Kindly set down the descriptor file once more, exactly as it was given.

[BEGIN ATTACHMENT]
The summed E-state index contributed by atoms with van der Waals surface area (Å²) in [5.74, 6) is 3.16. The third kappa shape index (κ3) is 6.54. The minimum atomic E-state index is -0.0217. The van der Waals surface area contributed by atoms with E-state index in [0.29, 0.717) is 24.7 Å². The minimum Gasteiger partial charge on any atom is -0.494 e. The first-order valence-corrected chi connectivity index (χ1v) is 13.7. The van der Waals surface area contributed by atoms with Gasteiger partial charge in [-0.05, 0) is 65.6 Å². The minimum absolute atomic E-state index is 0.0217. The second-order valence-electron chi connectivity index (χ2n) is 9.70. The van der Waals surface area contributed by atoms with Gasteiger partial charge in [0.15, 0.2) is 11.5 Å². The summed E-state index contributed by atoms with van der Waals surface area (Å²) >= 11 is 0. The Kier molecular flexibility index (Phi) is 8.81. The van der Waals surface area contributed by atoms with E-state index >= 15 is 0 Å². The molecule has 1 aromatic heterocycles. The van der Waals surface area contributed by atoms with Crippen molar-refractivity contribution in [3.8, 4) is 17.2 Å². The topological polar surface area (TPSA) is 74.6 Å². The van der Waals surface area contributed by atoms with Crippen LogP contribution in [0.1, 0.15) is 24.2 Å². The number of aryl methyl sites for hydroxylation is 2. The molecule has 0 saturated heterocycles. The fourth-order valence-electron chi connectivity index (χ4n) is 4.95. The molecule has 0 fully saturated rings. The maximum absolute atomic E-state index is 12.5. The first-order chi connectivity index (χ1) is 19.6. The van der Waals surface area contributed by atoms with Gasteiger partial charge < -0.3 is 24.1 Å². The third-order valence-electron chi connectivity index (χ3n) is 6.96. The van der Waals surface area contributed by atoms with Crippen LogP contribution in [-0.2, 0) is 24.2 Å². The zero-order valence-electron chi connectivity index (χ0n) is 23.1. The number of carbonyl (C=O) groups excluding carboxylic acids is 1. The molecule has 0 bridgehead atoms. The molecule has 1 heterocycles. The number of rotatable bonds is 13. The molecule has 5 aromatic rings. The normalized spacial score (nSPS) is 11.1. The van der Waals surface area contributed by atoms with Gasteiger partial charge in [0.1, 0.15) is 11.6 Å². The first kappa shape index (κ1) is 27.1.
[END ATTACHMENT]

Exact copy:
The summed E-state index contributed by atoms with van der Waals surface area (Å²) in [5.74, 6) is 3.16. The third kappa shape index (κ3) is 6.54. The minimum atomic E-state index is -0.0217. The van der Waals surface area contributed by atoms with E-state index in [0.29, 0.717) is 24.7 Å². The minimum Gasteiger partial charge on any atom is -0.494 e. The first-order valence-corrected chi connectivity index (χ1v) is 13.7. The van der Waals surface area contributed by atoms with Gasteiger partial charge in [-0.05, 0) is 65.6 Å². The minimum absolute atomic E-state index is 0.0217. The second-order valence-electron chi connectivity index (χ2n) is 9.70. The van der Waals surface area contributed by atoms with Gasteiger partial charge in [0.15, 0.2) is 11.5 Å². The summed E-state index contributed by atoms with van der Waals surface area (Å²) >= 11 is 0. The Kier molecular flexibility index (Phi) is 8.81. The van der Waals surface area contributed by atoms with E-state index >= 15 is 0 Å². The molecule has 1 aromatic heterocycles. The van der Waals surface area contributed by atoms with Crippen molar-refractivity contribution in [3.8, 4) is 17.2 Å². The topological polar surface area (TPSA) is 74.6 Å². The van der Waals surface area contributed by atoms with Crippen LogP contribution in [0.1, 0.15) is 24.2 Å². The number of aryl methyl sites for hydroxylation is 2. The molecule has 0 saturated heterocycles. The fourth-order valence-electron chi connectivity index (χ4n) is 4.95. The molecule has 0 fully saturated rings. The maximum absolute atomic E-state index is 12.5. The first-order chi connectivity index (χ1) is 19.6. The van der Waals surface area contributed by atoms with Gasteiger partial charge < -0.3 is 24.1 Å². The third-order valence-electron chi connectivity index (χ3n) is 6.96. The van der Waals surface area contributed by atoms with Crippen LogP contribution in [-0.2, 0) is 24.2 Å². The zero-order valence-electron chi connectivity index (χ0n) is 23.1. The number of carbonyl (C=O) groups excluding carboxylic acids is 1. The molecule has 0 bridgehead atoms. The molecule has 1 heterocycles. The number of rotatable bonds is 13. The molecule has 5 aromatic rings. The normalized spacial score (nSPS) is 11.1. The van der Waals surface area contributed by atoms with Gasteiger partial charge in [0.1, 0.15) is 11.6 Å². The first kappa shape index (κ1) is 27.1.